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Posted by on Dec 6, 2016 in Home & Garden, How To | 0 comments

Eco-Friendly Cleaning Guide: DIY Your Own Non-Toxic Cleaners

Winter is upon us, and you know what that means—it’s time for some fall cleaning. Yes, while spring cleaning may be more well-known, a good fall clean is probably more important for your overall health. After all, you’ll be spending a lot of time indoors over the coming months, and cleaner interiors and better air quality will make you feel a lot saner when the snow leaves you house bound.

If you’re using harsh commercial cleaners, though, you’re not doing yourself any favors. These products often contain chemicals known as VOCs, which are tentatively linked to a host of different health conditions—everything from asthma to cancer. Furthermore, many of these ingredients can seep into nearby rivers, streams, and ponds—and this threatens local ecosystems and aquatic life. On top of all that, store-bought cleaners are expensive, especially when you could be making your own nontoxic substitutes for pennies on the dollar. Here are some of the greenest (and cheapest!) recipes around.

vinegar salt lemon

Vinegar + Water = All Purpose Cleaner
Most homemade cleaners can be made with a few ingredients you already have in the house, and white vinegar is one of the star players. This substance has the power to break up caked-on food on the countertops, do away with stains on the floor, or even unclog your drains. For a general all-purpose cleaner, mix half a cup of vinegar with a few drops of tea tree oil, a natural disinfectant, and combine it in an empty spray bottle. Fill the bottle with water and shake.

A Homemade Scouring Powder Recipe for the Kitchen and Bathroom
When you DIY this all-natural scouring powder, you don’t need to discriminate between the bathroom and the kitchen. A cup of baking soda and a cup of table salt is all you need—and it’s safe enough to use on countertops, kitchen sinks, and pots and pans.

An Alternative to Antibiotic Hand Soaps
By now, you’ve probably heard the news about antibacterial hand soaps. These substances may kill germs, but they could be wiping out helpful bacteria, too, leaving you and your family more vulnerable to bugs in the future. For a safer alternative, a few drops of tea tree oil squeezed into some liquid Castile soap is an all-natural germ deterrent that will leave your hands softer, too.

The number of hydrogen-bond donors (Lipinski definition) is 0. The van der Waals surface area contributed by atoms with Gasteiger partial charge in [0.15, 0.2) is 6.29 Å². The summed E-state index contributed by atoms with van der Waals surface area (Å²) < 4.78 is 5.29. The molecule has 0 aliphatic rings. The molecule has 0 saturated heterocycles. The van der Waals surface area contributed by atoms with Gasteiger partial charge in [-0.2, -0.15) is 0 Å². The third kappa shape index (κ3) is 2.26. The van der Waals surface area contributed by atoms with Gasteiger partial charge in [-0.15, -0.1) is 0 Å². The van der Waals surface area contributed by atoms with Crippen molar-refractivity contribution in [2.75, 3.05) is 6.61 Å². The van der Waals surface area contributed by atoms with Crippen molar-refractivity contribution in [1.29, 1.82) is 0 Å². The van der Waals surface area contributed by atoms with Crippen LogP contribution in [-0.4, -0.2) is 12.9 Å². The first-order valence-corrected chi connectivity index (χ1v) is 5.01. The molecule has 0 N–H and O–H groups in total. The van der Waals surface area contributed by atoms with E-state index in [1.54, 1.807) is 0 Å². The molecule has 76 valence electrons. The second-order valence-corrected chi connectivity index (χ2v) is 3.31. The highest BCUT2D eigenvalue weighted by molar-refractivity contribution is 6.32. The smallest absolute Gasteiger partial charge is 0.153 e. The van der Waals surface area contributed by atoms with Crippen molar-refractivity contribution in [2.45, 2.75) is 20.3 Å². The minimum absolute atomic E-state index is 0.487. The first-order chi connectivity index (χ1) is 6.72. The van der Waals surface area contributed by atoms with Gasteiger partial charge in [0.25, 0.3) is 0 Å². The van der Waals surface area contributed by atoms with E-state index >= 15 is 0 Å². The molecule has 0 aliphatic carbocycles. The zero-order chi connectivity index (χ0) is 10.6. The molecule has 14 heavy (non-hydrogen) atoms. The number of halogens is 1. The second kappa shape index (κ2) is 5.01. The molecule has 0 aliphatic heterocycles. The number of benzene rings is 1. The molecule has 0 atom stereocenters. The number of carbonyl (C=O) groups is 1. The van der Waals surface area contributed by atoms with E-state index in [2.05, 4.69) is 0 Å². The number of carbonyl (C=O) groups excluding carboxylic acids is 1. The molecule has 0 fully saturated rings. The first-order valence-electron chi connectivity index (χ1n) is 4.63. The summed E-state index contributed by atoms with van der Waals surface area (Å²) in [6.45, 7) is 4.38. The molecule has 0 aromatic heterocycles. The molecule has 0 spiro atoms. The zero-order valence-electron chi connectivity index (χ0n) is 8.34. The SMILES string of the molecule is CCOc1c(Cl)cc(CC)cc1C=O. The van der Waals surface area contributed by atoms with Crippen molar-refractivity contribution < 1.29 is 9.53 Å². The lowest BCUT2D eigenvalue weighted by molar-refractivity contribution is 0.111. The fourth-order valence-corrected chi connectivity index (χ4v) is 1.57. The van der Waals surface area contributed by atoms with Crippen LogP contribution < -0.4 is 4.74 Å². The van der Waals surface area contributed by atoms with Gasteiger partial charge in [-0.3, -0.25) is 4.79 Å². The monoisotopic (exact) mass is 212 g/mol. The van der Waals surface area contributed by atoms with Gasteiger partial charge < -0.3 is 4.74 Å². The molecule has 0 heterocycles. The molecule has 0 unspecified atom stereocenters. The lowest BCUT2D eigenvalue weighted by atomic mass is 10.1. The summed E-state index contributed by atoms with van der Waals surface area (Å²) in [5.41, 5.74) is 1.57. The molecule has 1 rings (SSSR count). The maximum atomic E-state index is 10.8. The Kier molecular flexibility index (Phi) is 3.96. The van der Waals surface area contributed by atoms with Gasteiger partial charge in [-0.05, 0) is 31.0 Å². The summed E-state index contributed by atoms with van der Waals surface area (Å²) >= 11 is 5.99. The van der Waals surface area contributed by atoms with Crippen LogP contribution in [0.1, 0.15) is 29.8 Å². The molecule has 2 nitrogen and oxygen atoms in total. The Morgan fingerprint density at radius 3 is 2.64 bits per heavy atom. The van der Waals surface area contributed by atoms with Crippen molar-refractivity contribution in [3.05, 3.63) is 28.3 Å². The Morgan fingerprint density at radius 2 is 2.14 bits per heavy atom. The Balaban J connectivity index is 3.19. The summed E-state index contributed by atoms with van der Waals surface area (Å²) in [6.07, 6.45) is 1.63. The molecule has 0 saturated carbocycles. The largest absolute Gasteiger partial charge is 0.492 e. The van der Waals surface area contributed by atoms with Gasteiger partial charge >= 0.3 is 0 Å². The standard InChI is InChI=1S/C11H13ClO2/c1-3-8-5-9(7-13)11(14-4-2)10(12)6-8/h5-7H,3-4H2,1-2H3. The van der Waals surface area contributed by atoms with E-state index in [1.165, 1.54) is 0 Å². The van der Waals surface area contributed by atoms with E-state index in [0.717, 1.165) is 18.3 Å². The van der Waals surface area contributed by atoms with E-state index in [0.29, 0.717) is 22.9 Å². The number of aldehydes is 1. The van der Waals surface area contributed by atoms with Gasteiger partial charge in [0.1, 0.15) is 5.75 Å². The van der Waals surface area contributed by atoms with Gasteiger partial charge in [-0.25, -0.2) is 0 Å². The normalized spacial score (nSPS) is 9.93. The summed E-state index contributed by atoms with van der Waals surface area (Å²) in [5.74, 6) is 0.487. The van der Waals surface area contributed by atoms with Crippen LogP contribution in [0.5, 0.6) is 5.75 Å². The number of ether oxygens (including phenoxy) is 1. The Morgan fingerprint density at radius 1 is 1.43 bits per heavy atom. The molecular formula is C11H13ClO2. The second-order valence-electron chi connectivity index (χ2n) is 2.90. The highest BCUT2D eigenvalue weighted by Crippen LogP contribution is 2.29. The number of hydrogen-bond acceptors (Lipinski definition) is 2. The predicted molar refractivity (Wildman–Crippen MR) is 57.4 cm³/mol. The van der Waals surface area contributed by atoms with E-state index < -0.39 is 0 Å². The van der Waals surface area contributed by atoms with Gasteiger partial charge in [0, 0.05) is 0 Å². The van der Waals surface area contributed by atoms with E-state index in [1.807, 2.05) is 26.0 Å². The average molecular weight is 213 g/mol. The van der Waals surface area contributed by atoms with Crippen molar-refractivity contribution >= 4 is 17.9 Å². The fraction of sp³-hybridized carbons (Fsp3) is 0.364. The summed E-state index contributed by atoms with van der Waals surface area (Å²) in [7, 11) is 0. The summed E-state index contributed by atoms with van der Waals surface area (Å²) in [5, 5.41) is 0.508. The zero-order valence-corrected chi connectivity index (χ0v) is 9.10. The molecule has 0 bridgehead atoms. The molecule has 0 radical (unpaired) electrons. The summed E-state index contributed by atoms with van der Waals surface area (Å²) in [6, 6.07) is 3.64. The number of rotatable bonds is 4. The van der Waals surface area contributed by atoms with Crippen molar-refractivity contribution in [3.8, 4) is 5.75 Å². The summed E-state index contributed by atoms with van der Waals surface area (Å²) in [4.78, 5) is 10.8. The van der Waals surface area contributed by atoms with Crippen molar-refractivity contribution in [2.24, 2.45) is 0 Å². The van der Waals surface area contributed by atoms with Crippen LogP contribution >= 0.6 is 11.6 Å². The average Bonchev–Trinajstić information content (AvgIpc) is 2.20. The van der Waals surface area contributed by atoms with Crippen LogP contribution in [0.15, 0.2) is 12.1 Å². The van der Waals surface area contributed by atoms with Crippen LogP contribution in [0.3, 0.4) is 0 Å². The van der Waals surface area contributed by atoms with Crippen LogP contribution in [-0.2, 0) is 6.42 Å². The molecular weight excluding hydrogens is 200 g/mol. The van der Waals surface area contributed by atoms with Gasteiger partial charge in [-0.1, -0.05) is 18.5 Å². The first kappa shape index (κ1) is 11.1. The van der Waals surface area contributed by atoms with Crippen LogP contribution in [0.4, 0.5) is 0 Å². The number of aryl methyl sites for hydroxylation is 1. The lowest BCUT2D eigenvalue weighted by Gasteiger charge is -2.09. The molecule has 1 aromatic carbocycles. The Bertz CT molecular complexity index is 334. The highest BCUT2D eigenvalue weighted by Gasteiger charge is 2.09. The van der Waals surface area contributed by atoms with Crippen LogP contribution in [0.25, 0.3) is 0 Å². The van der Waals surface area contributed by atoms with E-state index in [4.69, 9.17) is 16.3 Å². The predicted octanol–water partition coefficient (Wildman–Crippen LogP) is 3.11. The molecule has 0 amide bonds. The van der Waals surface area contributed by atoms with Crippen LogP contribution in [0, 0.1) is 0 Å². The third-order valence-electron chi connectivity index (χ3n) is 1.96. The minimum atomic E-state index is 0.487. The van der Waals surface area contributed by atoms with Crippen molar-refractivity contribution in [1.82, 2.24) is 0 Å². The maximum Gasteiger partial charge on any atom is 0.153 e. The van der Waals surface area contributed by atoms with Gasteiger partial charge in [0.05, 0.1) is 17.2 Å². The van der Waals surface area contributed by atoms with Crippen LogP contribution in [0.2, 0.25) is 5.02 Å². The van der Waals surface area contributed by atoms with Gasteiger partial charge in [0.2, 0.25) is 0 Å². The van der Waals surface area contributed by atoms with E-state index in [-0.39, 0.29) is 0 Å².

All-Natural Degreaser
Greasy, gritty surfaces, like the inside of the microwave or the oven, sometimes require something a little bit harder than your all-purpose cleaner. For a nontoxic degreasing solution, combine a cup of white vinegar, a tablespoon of baking soda, and a few drops of Castile soap in a spray bottle. Next top it all off with warm water. Give your surfaces a quick spritz, and then let it sit for a few minutes. Then wipe all that caked-on grease away with a single swipe.

Gentle, Nontoxic Furniture Polish
Wood and water do not mix, as you already well know. That’s why this DIY furniture polish recipe is so genius. Just combine ¼ cup of lemon juice with ½ cup olive oil for a gentle cleaner that leaves your wood pieces shining with a distinguished polish. Apply it as you would any ordinary furniture cleaner.

Safer Drain Cleaner
Nothing is more frustrating than a clogged tub. But commercial drain cleaners are some of the most toxic substances you can keep in your home (see this Consumer Reports article for the full skinny on what makes them so bad). In brief, they contain hazardous chemicals like lye that are meant to dissolve soap buildup and hair. Definitely not something we need in our waterways! Especially when a cup of white vinegar and a cup of baking soda will break up most clogs just as well—and is much safer for our marine-bound friends.

White vinegar, baking soda, Castille soap, lemon juice, olive oil, and tree tree oil—all you need for the most affordable clean ever!

Erin Vaughan is a blogger, gardener and aspiring homeowner. She currently resides in Austin, TX where she writes full time for Modernize, with the goal of empowering homeowners with the expert guidance and educational tools they need to take on big home projects with confidence.

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